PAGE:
The price of just about everything is going up. Well, except the price that authors are paid. Those not in the industry would be shocked to find out what authors get paid after the pie gets sliced up. It has been this way throughout the ages. Famous authors can demand more as their name is a bargaining chip. But what about first-time authors or authors that are trying to make a name for themselves. The only leverage they have is the savvy of a good agent. If that agent can get the book into multiple bids, then there could be a larger pie to slice up.

By Luca DiMatteo

Those with a bit of business knowledge might say, why don’t the writer join forces, unit, or somehow work together to gain a collective power? Putting two and two together would make sense.

So why doesn’t it happen?

The answer: the current federal law states that only employees are allowed to unionize and collectively bargain. So that means freelance writers, authors, and independent content creators are excluded.

According to Umair Kazi of the Author’s Guild, over the last two decades, we have seen a gradual erosion of contract terms and an increase in one-sided agreements, leaving authors with no means to fight back.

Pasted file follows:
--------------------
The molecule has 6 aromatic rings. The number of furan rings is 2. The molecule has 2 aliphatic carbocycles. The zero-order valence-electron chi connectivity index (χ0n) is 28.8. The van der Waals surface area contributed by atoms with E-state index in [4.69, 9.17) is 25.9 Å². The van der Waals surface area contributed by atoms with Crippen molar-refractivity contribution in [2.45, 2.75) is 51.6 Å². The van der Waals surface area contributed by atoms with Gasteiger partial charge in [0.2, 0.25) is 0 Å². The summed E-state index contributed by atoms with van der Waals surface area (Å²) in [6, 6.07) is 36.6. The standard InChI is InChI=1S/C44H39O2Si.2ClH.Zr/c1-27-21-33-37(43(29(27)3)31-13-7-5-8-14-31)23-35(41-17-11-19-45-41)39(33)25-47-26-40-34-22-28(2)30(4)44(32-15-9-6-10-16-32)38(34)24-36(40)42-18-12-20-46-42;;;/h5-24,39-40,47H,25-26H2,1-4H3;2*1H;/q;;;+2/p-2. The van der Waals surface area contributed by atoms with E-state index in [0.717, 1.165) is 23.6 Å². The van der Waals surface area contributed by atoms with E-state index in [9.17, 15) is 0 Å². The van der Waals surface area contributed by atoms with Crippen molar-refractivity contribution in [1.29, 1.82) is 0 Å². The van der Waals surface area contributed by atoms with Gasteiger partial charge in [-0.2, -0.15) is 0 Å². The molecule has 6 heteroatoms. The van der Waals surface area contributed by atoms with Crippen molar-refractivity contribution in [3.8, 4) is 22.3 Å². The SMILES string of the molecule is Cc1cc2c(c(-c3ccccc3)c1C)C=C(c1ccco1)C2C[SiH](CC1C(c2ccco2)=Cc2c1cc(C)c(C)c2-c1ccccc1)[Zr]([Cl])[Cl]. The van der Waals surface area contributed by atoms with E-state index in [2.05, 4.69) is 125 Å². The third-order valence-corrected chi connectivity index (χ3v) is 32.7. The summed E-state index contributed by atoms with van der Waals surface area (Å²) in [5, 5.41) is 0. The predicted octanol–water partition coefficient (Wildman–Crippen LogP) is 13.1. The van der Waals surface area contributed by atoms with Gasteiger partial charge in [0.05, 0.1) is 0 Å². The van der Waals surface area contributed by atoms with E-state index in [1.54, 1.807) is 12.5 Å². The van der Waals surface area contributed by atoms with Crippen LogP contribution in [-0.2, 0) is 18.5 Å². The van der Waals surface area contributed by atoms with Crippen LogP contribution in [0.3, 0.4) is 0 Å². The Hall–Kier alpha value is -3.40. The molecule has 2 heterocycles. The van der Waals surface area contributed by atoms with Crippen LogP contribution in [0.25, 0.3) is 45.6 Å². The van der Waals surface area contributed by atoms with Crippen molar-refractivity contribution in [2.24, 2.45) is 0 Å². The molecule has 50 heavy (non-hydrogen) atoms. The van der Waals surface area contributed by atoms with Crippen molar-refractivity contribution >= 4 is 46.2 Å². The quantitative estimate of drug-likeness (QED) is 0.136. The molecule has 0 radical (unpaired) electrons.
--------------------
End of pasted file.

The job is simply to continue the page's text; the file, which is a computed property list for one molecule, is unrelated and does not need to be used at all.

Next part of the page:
Before we go any further is should also be noted that the publishers are also feeling the squeeze from large buyers like Amazon and other national chains. Their increased buying power has created a downstream effect. The buyers demand steep discounts to bring the book to market, the publisher feels the pinch, and the creator takes a hit also.

But there is hope on the horizon. In his article, Collective Bargaining, Kazi states: The PRO act recently passed by the House and no in the Senate is the most comprehensive labor bill in decades. The PRO Act recognizes that “gig” workers are independent contractors who lack bargaining power and require collective bargaining. The Pro Act amends the definition of an employee with the intent to include a large group of freelancers to have bargaining rights.
Umair Kazi’s piece explains the detail more succinctly that this blog has room for.

In addition, The Authors Guild has been playing a prominent role in this effort. The Author Guild has actively been proposing amendments to the PRO act to solidify the collective bargaining stance.

With great foresight, The Guild has sought to address anti-trust laws that might hinder the forward progress. Their tireless effort will hopefully soon benefit the content creators in America.

It should be noted that the information in my blog today comes from the incredibly informative article by Umair Kazi entitled Collective Bargaining, printed in The Authors Guild Bulletin.

The original article can be found here